When my son Michael was old enough to talk, and being an eager but naïve dad, I decided to bring Michael to my educational psychology class to demonstrate to my students “how children learn.” In one task I poured water from a tall drinking glass to a wide glass pie plate, which according to Michael changed the “amount” of water—there was less now than it was in the pie plate. I told him that, on the contrary, the amount of water had stayed the same whether it was in the glass or the pie plate. He looked at me a bit strangely, but complied with my point of view—agreeing at first that, yes, the amount had stayed the same. But by the end of the class session he had reverted to his original position: there was less water, he said, when it was poured into the pie plate compared to being poured into the drinking glass. So much for demonstrating “learning”!

—Kelvin Seifert

Learning is generally defined as relatively permanent changes in behavior, skills, knowledge, or attitudes resulting from identifiable psychological or social experiences. A key feature is permanence: changes do not count as learning if they are temporary—like Michael’s beliefs about “amount” described above. You do not learn a phone number if you forget it the minute after you dial the number; you do not “learn” to like vegetables if you only eat them when forced. The change has to last. Notice, though, that learning can be physical, social, or emotional as well as cognitive. You do not “learn” to sneeze by catching cold, but you do learn many skills and behaviors that are physically based, such as riding a bicycle or throwing a ball. You can also learn to like (or dislike) a person, even though this change may not happen deliberately.

Each year after that first visit to my students, while Michael was still a preschooler, I returned with him to my ed-psych class to do the same “learning demonstrations.” And each year Michael came along happily, but would again fail the task about the drinking glass and the pie plate. He would comply briefly if I “suggested” that the amount of water stayed the same no matter which way it was poured, but in the end he would still assert that the amount had changed. He was not learning this bit of conventional knowledge, in spite of my repeated efforts.

But the year he turned six, things changed. When I told him it was time to visit my ed-psych class again, he readily agreed and asked: “Are you going to ask me about the water in the drinking glass and pie plate again?” I said yes, I was indeed planning to do that task again. “That’s good,” he responded, “because I know that the amount stays the same even after you pour it. But do you want me to fake it this time? For your students’ sake?”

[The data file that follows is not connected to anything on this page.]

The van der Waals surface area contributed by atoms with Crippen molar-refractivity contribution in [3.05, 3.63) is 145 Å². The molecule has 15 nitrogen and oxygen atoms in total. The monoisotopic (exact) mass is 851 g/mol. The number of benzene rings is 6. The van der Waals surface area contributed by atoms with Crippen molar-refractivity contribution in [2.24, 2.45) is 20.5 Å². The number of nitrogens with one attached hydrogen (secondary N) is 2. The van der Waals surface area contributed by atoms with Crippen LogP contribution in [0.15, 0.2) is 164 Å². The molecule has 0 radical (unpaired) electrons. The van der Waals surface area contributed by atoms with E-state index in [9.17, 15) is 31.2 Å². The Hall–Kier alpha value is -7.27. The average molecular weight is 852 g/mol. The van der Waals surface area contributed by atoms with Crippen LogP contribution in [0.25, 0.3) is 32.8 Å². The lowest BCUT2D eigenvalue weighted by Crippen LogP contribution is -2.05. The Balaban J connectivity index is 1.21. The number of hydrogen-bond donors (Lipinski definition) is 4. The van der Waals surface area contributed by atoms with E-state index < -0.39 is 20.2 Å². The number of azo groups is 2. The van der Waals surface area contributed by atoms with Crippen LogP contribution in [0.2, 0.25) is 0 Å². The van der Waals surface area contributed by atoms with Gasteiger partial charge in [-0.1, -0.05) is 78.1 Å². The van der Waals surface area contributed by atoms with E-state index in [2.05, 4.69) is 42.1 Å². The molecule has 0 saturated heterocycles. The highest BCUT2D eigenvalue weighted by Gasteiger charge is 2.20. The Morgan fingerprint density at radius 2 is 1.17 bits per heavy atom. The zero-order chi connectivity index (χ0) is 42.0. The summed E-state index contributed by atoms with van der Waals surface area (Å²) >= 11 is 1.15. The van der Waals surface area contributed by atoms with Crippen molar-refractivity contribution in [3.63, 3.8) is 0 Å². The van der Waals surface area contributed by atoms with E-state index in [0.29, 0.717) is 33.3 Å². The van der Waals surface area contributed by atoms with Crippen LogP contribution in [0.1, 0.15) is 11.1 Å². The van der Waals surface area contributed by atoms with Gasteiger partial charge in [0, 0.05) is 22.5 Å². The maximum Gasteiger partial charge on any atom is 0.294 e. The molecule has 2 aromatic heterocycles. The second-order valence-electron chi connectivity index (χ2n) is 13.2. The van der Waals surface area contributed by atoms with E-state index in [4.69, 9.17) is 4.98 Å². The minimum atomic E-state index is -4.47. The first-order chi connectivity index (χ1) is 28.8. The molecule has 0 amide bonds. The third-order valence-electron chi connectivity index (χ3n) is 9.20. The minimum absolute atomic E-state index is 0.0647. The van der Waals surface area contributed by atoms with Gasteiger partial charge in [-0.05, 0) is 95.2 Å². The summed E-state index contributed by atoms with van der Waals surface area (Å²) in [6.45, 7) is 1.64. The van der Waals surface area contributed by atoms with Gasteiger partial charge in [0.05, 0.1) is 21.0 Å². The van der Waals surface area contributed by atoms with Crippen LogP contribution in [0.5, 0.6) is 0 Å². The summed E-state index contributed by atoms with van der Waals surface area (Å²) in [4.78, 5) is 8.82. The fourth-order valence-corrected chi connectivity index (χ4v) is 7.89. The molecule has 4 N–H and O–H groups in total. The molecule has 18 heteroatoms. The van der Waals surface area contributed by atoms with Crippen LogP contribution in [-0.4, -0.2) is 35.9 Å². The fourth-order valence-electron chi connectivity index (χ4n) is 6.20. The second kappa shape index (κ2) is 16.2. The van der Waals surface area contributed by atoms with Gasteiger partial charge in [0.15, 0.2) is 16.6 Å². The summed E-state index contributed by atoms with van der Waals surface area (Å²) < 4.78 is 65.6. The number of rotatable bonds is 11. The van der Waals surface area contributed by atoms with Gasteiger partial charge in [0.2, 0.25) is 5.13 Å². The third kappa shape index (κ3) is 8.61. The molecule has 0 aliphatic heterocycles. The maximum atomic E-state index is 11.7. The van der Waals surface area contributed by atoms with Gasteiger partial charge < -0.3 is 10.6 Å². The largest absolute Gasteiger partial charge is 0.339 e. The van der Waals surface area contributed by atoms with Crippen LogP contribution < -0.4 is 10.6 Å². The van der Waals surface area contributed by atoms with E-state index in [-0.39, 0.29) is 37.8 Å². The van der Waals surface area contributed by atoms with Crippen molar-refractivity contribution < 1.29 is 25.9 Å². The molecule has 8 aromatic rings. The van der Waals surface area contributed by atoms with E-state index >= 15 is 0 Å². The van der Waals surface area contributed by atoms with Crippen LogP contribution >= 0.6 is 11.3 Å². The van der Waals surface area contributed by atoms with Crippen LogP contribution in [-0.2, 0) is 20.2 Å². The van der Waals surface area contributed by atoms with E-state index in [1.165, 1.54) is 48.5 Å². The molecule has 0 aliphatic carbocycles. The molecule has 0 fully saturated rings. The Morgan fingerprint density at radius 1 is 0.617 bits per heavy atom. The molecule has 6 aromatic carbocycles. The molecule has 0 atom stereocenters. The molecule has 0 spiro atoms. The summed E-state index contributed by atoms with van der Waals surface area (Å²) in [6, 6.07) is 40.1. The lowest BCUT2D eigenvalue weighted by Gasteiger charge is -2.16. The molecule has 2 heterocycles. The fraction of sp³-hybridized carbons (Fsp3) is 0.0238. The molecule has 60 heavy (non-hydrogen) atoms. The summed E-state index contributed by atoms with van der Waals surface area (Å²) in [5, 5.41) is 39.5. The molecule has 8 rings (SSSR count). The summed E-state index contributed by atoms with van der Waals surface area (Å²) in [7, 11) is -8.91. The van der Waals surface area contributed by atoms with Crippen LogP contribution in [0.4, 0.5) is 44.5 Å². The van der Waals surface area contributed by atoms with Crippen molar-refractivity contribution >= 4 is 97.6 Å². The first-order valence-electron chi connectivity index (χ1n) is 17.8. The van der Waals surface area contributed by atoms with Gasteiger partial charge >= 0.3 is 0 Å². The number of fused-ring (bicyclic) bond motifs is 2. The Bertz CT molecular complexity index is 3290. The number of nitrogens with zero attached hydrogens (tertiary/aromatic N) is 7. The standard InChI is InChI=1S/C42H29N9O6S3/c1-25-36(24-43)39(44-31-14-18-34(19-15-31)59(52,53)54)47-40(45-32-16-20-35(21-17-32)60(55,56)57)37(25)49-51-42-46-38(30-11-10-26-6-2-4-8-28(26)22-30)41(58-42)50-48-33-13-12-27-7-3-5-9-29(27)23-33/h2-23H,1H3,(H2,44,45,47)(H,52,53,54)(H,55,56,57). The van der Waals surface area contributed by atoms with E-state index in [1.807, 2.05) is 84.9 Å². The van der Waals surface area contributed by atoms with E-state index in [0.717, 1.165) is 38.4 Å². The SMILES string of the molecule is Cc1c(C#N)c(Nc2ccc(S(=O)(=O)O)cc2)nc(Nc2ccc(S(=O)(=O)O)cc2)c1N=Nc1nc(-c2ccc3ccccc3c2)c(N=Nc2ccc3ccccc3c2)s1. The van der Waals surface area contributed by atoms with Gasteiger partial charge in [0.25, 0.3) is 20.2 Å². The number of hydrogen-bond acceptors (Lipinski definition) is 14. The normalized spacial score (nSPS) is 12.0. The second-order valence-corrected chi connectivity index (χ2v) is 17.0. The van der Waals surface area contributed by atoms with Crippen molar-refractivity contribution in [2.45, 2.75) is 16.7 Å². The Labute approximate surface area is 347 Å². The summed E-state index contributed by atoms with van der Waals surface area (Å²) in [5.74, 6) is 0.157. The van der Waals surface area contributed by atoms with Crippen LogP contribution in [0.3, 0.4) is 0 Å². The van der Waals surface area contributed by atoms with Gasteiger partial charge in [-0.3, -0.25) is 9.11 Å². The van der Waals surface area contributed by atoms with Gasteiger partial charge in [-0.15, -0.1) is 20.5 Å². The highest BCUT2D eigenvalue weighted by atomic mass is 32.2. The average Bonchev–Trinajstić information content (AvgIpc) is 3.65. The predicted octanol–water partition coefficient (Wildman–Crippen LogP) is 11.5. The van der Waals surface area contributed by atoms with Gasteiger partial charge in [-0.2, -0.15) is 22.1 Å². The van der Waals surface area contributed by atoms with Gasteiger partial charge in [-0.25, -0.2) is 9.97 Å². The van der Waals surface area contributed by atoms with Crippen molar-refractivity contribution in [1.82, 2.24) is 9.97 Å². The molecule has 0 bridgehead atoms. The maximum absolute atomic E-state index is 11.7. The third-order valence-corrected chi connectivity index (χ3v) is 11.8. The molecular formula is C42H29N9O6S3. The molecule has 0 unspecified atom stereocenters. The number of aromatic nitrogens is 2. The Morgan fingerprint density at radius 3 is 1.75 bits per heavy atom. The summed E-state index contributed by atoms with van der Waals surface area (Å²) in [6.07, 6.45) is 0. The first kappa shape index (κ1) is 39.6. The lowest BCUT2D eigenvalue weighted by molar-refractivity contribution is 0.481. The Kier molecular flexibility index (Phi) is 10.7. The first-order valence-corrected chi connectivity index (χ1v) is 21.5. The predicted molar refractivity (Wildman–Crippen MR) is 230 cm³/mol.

So eventually Michael learned an adult concept of “amount,” but apparently he did it on his own, without much direct teaching from anyone. Learning, it seemed, was not the same as teaching! The distinction between learning and teaching is especially important for teachers to remember; an occupational hazard of what we do is to confuse our efforts (i.e. our teaching) with what students get from our efforts (i.e. their learning).

This chapter helps to clarify this distinction by explaining several major theories of learning. We begin by explaining how the very circumstances of teaching can influence teachers’ perceptions of learning, and therefore also influence how they teach. Then we describe operant conditioning, a theory of learning based in a philosophical point of view called behaviorism, a perspective that emphasizes the links that can often be observed among overt behaviors and the circumstances of the behaviors. The variety of behaviorism called operant conditioning has been used by a number of educators to explain and organize management strategies for certain students, especially those with behavior problems. After discussing operant conditioning we discuss learning theories that emphasize that “inner” thoughts of learners, a viewpoint often called constructivism. As we point out, there are varieties of constructivism. We describe two: one (called cognitive constructivism) that emphasizes the independence of learners’ thinking and another (called social constructivism) that emphasizes learners’ need for social connections while learning.